There is an important step missing in most every case involving local government's attempts to force individuals off of their property in these latest “eminent domain” issues: Due Process of the Law. Call it greed, under the table politics, the good ole’ boy back door pay off. Call it what you will, it still comes off as corruption when looked at with anything other than rose colored glasses. Due process requires legitimate cause for effect, something that is sorely missing in nearly every single case that has been and is before the local courts today. Instead of due process, something which a trusting public requires for them to continue a belief in the judicial system which we all depend on, they are being given the insult of, “just because we said so, now do it, boy!”, from greed driven local municipalities too hungry to be concerned with point of law.
For an example, look at these homes which were deemed to be “blighted”, an eyesore to the community and in desperate need of condemnation so that they could be bull dozed in the hope of restoring valuable property to the community.
Each and every one of these homes has been taken care of and would be considered emaculate under most community standards; but, the shame of these homeowners was that they would not sell out to a business concern which wanted that particular parcel of land to expand their business. Can you imagine, the gall of these individuals standing in the road of progress simply because they felt more important than the community?
“The City of Norwood government and developer Jeffrey R. Anderson are trying to take these private properties away for Anderson’s private use.
Anderson—who has $500 million in real estate holdings and his own private jet—asked the Cincinnati suburb of Norwood to condemn five (for now, but the number will expand) homes and small businesses so he can expand his complex of private offices, condominiums and chain stores. He asked and paid for the “study” Norwood City Council used to declare “blighted” the 99 perfectly fine buildings bounded by Edwards and Edmondson Roads—a charade that enables the City to condemn any and all land in the neighborhood. The Norwood “blight study” itself admitted that not one of the 99 homes or businesses in the area was dilapidated or delinquent on taxes. Not one.”
Now let’s look at Freeport, Texas where Western Seafood and Trico Seafood are in a battle against being condemned, not because they are delinquent on paying taxes or for having a business that is floundering, (pardon the pun but I couldn’t resist), not so. These folks have been in business for about 50 years. They just happen to own a strategic piece of property that another citizen wants to build a fancy marina on. The prospect of having a huge tax base such as a marina full of rich folk’s yachts and the tax base that goes with such an operation was more than the greed incensed local government could handle They immediately condemned the two businesses and started court ordered removal of the previous owners so that the marina could be built. The case is now before the courts and with the recent Supreme Court ruling in Kelo Vs New London, with its specific wording that provides that “Local officials, not federal judges, know best in deciding whether a development project will benefit the community”, there will be little, if anything, that Western Seafood and Trico Seafood can do other than bend over the barrel and take it. If that seems a rather crude description, wait until it’s your turn in the barrel.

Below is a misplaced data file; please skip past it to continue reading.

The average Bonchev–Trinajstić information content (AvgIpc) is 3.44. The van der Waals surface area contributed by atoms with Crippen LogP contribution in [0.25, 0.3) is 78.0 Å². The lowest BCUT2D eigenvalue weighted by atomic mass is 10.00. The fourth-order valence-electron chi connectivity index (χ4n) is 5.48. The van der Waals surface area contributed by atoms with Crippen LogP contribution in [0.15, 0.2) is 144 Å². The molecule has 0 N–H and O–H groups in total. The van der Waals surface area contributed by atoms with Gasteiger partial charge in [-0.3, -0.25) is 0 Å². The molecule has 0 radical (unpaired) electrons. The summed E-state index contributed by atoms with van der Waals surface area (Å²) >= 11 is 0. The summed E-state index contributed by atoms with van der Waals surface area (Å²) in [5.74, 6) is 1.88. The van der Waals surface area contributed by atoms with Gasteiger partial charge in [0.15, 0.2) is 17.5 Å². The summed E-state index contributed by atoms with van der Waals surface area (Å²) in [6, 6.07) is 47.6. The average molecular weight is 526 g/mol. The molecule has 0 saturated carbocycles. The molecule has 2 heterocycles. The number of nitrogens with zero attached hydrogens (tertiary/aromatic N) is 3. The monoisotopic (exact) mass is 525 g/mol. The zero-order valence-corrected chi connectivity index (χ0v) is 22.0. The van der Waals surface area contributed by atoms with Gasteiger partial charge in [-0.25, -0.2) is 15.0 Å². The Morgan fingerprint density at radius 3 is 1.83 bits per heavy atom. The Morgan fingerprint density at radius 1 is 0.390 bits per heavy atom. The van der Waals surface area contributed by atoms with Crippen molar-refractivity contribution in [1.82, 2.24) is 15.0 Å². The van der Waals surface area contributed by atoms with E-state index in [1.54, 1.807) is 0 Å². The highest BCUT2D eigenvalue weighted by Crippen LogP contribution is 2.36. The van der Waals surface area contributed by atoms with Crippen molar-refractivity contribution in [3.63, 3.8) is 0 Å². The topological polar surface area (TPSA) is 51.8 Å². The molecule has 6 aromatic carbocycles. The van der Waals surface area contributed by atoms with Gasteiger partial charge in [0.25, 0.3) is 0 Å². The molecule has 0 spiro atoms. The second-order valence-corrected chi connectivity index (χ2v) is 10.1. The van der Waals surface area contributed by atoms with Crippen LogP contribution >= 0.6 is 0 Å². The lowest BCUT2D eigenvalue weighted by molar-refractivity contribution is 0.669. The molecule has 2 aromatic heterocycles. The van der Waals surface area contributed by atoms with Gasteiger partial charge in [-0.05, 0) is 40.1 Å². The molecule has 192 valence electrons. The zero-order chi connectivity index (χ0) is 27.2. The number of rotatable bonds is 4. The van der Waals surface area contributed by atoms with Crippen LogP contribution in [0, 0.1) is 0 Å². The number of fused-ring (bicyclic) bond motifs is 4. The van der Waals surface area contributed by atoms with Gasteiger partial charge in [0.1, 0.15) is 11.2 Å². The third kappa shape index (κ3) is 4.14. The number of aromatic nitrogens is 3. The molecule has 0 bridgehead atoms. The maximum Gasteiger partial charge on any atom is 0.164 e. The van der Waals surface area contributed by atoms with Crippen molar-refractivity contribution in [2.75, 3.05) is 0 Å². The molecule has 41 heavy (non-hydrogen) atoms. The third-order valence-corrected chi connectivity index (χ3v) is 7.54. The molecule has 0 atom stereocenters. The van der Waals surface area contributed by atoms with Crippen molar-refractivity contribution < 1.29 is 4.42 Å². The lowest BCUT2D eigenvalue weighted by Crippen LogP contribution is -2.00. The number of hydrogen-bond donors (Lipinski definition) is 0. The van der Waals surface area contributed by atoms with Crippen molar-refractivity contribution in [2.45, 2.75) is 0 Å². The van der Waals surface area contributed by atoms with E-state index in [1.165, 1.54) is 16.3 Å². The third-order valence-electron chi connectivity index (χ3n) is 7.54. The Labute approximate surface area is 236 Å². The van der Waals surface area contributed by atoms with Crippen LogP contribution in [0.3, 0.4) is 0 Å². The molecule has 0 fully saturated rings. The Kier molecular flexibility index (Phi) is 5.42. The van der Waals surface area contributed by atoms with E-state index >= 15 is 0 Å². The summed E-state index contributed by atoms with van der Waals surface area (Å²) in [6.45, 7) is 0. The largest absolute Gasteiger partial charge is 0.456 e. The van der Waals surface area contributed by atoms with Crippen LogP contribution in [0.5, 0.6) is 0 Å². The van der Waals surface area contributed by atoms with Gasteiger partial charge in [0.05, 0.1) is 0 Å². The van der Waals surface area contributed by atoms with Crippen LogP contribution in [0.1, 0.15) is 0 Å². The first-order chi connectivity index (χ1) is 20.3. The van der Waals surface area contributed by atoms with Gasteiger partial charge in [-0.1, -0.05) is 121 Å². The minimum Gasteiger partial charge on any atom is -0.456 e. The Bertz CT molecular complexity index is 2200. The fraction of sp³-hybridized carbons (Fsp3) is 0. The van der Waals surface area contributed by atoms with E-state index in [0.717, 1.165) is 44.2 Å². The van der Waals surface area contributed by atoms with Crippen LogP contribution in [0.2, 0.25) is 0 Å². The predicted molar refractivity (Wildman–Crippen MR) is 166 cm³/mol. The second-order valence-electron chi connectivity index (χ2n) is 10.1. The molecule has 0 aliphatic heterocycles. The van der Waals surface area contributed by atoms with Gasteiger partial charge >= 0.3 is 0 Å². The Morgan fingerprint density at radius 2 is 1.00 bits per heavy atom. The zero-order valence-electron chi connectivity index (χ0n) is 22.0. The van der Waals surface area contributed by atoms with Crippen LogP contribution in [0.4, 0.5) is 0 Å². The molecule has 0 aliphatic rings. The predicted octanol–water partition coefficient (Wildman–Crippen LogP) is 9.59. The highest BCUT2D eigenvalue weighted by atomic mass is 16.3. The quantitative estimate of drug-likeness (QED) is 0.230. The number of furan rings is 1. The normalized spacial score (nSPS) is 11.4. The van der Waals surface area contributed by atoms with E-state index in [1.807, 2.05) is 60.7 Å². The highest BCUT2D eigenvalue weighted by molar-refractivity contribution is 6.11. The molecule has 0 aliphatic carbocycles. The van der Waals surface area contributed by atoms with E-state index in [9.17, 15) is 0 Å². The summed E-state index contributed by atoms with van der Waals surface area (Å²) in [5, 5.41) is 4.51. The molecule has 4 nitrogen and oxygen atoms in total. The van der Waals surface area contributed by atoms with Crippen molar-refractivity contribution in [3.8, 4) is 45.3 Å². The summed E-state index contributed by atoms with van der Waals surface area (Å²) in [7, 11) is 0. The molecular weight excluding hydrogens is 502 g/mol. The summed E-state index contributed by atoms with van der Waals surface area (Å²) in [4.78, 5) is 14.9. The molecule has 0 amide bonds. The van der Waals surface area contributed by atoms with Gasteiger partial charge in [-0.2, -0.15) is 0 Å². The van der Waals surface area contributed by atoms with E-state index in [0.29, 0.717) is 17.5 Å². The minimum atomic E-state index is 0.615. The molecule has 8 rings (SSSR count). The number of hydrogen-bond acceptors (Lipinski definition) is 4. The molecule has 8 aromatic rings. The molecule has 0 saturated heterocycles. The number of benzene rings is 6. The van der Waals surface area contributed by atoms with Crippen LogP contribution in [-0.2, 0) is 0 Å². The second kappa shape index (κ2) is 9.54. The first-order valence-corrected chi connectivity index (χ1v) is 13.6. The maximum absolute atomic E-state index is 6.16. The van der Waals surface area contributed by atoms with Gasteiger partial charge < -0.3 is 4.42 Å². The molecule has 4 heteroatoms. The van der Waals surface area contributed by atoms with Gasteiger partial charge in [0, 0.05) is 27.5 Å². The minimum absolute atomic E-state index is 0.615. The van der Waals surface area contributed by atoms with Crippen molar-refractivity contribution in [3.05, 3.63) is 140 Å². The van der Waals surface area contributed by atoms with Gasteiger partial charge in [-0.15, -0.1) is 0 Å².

The Due Process of Law should not and cannot be centered on greed or the profit centered thinking of ones competetors, even when those competitors can accomplish a greater good for the community. To ignore this concept of justice is to ignore right from wrong. The common good of the community is lost when the basic rights of even one of its citizens is set aside. It is no different from the traffic ticket that can’t be proven in a court of law becaue just one point of required law cannot be proven. There can be no Due Process of Law when the initial process of “blighting” or “condemnation of a property” is rooted in the desire to side step the natural market place of commerce by implementing eminent domain instead of supply and demand. When such is used it becomes a reason for the citizens to throw off such “adjudications” as insults to logic, to reason and to common decency expected of government.
I have referenced a couple of my fellow bloggers who’s articles have been included in the formulation of this thought process. A special thank you and Tip of the Hat goes out to my friends Mover Mike and Brad the Unrepentant Individual for their articles posted.
I live in a very nice neighborhood. I often have to pinch myself when I think of how many blessing I enjoy; beautiful trees and shrubs, manicured lawns and well complimented homes all around my own lovely home. There’s a golf course and country club within a few blocks with a tree lined divided road where I can exit the neighborhood and extend my visual enjoyment and still end up on a major thoroughfare.